Mel Slater’s Theory of Presence includes two major components including the Place Illusion (the degree to which you’re transported to another world), and the Plausibility Illusion (the degree to which you believe what’s happening in that world is believable). Presence researcher Richard Skarbez thinks of these two components as “immersion” and “coherence,” and we previously discussed his presence research where he found that both illusions are vital for a deep sense of presence. The place illusion is largely enabled by the objective details of the VR technology with features such as 1:1 head tracking, low latency, and large field of view. But all of the different dimensions of what makes an experience plausible are still widely unknown, not very well researched, and also difficult to isolate and determine.
Skarbez was back at the IEEE VR conference in March of 2017 showing some of his efforts to break down presence into different factors that included interactions with virtual humans, high-end VR tracking to get fully immersive body tracking, interaction abilities within the environment, as well as whether or not the scenario was coherent and believable. He also deployed a new research method where the subject would experience the full fidelity of the screen, and he’d slowly dial up the fidelity of these different factors to determine which ones were the most helpful in cultivating presence. Presence surveys are not that great at aggregating multiple individual subjective rating the degree of presence on any type of scale, but you can judge relative degrees of presence based upon your own previous experiences. Skarbez was able to determine that full body tracking was one of the biggest indicators of the depth of presence that someone felt within their experiment.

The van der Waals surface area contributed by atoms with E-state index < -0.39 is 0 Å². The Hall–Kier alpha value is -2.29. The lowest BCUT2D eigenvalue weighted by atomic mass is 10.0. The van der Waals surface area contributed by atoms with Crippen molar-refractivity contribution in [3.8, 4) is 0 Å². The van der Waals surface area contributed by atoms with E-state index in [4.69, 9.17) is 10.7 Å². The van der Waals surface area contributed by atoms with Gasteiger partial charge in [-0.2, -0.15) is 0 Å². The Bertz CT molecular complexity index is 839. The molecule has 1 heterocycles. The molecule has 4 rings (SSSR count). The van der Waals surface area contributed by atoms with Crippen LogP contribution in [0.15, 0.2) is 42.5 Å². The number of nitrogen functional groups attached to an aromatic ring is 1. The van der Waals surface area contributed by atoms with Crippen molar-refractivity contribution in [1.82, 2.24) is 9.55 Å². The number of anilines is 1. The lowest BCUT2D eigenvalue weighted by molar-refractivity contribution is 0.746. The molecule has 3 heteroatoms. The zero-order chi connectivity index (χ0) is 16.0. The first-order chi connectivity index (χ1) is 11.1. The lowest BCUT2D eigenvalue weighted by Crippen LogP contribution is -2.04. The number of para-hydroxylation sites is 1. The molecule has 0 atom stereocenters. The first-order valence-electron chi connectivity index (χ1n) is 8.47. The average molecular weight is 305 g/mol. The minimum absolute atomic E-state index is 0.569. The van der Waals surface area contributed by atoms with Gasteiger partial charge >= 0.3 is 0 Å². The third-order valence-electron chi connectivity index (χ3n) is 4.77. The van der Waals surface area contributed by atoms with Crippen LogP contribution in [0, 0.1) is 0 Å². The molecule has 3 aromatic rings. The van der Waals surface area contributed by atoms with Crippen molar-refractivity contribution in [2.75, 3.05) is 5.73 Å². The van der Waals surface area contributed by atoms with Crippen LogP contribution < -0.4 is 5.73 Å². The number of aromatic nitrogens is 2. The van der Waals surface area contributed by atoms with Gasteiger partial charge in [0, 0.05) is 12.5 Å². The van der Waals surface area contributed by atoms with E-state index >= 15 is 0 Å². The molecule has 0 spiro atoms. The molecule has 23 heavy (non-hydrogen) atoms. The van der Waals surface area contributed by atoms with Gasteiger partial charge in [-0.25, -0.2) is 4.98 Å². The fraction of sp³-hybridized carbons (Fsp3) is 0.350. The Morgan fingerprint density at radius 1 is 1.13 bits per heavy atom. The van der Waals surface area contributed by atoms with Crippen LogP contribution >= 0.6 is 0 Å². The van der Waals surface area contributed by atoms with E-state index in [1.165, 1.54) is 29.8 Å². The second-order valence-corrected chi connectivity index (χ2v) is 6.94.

I had a chance to catch up with Skarbez in Los Angeles at the IEEE VR conference where we talked about his presence research as well as how his different components of presence plausibility mapped over to my Elemental Theory of Presence.
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